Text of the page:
There's a frightening statue of Edward I 'Longshanks' in York Minster, depicting him with wildly curly hair emerging from his crown. The 'iron ring' of castles including Caernarfon, Conwy and Beaumaris are remnants of his successful campaign to dominate Wales. His son, later Edward II, was born at
Caernarfon, giving rise to the traditional title of the heir apparent, Prince of Wales.

The Welsh hero Owain Glyndwr led a rebellion against the English 99 years later. His palace on the borders was burnt down in 1412, but you can see his seal and gilt bronze armorial mount at the National Museum Cardiff.

Photo of two knights on horseback jousting

A jousting re-enactment at Royal Armouries, Leeds. © Royal Armouries

Much could be said about Edward I, who was determined to have Scotland as well as Wales under his control, and executed William Wallace in 1305. Stirling is Braveheart-land, with its National Wallace Memorial at the site of the Stirling Bridge battle and Wallace artifacts in the Smith Gallery.

The legacy of the 'Hammer of the Scots' can also be felt down south at the mediaeval market town of Lewes in Sussex. Capital of the 'rape' of Lewes, the town also became the administrative capital of the whole of Sussex under the Normans, and was the site of an important battle between the young Prince Edward and the rebel Earl Simon de Montfort, in 1264.

Taking place in view of the now picturesquely ruined Lewes Castle, this battle was a defeat for Edward, but not a final one. He went on to crush de Montfort at the Battle of Evesham in 1265, and was one of the last European monarchs to personally go on a Crusade to the Holy Land. 

Edward II, also attempted to subjugate the Scots, but was defeated by Robert the Bruce, as you will find at the Bannockburn Heritage Centre. Scot hero Bruce is buried at the awe-inspiring Dunfermline Abbey Church, and unusually commemorated in stone tracery on its tower.

Photo of a stone tower with the name Bruce picked out in stonework

A tower honouring Robert the Bruce at Dunfermline Abbey. Photo: Caroline Lewis © 24 Hour Museum

The Middle Ages came to an end when Richard III lost his kingdom and his life to Henry VII at the Battle of Bosworth, where a visitor centre now stands.

Richard has been depicted as an evil humpbacked ruler with a withered hand (both in Shakespeare's play and in portraits – probably doctored to give him fictitious deformities). For an alternative view of the king's story, go to the Richard III Museum in Monk's Bar, York, where you can decide for yourself whether he murdered his two sons in the Tower of London.

Photo of a dummy of a medieval king

A lifesize Richard III greets visitors to his museum in York, where you can look at the evidence and decide whether his reputation is deserved. Photo: Caroline Lewis © 24 Hour Museum

Everyday Life – Peasants and Merchants

Banquets were not for everyone. While some feasted, and exotic spices began to entertain the British palate thanks to the Crusades, the majority of the populace was destined for a life of hard agricultural work.

Peasant farming communities surrounded by fields were overseen by the lord of the manor house and a church. A carpenter's and a blacksmith's shop, a mill and a wheelwright were other common village features.

Shows the museum

© Weald and Downland Open Air Museum

Find out about rural life and agricultural techniques in medaieval times at the Weald and Downland Open Air Museum, Sussex, or Chiltern Open Air Museum with its surviving medieval field system.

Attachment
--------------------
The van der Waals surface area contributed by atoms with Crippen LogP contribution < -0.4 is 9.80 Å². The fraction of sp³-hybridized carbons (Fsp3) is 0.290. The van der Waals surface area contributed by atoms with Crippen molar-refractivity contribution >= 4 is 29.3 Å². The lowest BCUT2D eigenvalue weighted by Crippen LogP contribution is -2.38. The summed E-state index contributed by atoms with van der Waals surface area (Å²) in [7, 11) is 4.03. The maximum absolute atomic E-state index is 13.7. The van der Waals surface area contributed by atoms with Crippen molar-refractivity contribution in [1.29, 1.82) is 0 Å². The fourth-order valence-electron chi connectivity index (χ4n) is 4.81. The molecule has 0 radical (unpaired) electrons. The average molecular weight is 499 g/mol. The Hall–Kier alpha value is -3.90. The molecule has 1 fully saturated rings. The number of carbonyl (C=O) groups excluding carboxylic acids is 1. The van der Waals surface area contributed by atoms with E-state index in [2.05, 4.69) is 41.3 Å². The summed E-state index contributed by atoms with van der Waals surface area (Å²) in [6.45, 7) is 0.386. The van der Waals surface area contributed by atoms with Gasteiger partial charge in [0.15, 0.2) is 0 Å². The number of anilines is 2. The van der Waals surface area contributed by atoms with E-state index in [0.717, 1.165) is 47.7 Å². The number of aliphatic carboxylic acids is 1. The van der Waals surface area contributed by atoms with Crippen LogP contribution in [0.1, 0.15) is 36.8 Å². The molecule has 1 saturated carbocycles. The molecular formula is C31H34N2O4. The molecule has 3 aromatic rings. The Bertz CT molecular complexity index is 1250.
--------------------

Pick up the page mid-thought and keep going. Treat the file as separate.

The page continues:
Malton Museum in Ryedale, Yorkshire, has the fantastic Wharram Percy exhibition, showing what life was like in a mediaeval village with illustrations from the well-known archaeological excavation at Wharram Percy.

Shows an artist's impression of a medieval village, made up of primitive houses in a grassy, wooded valley.

An impression of the village of Wharram Percy in its mediaeval heyday, by Stephen Conlin. © English Heritage.

Cosmeston Medieval Village near Penarth is a reconstruction, set in 1350, where you can meet costumed characters who will give you a tour of their buildings.

The feudal system in force meant that peasants (villeins) had to pay rent to the lord or work his land sometimes, as well as paying a tithe (a tenth of their produce) to the church.

A rare surviving tithe barn can be seen at Coggeshall Grange near Colchester. Dating to from the 13th century, it was used as a set in a 1972 film version of Chaucer's Canterbury Tales.

Photo of a large wood built barn with sloping tiled roof

Coggeshall Grange Barn. &169; National Trust/ Perry Hastings

Some found the establishment oppressive, and the folk legend of outlaw Robin Hood tells of a downtrodden populace under an evil sheriff. Caves underneath Nottingham Galleries of Justice were once used by the Sheriff of Nottingham as dungeons – perhaps Hood was jailed there?

The Peasant's Revolt, led by Wat Tyler in 1381, was the original popular uprising against the Poll Tax. Around a week's wages for a skilled labourer was levied to pay for numerous wars, whereupon 60,000 peasants got up and marched to London to complain.

Wat Tyler was from Kent, and it is alleged he released his accomplice John Ball, the 'mad priest of Kent', from the massively buttressed dungeon building near the Tyrwhitt-Drake Museum in Maidstone. Go to the Museum of St Bartholomew's Hospital in London to see where Wat Tyler was beheaded.

For the real story of mediaeval life in the capital, the Museum of London's Medieval Gallery is a must-see.

Detail of a medieval map featuring ye beerhouse

In between toiling in the fields, no doubt the villeins found some time to spent in ye Beerhouse, shown on a mediaeval map here. © Coggeshall Grange Barn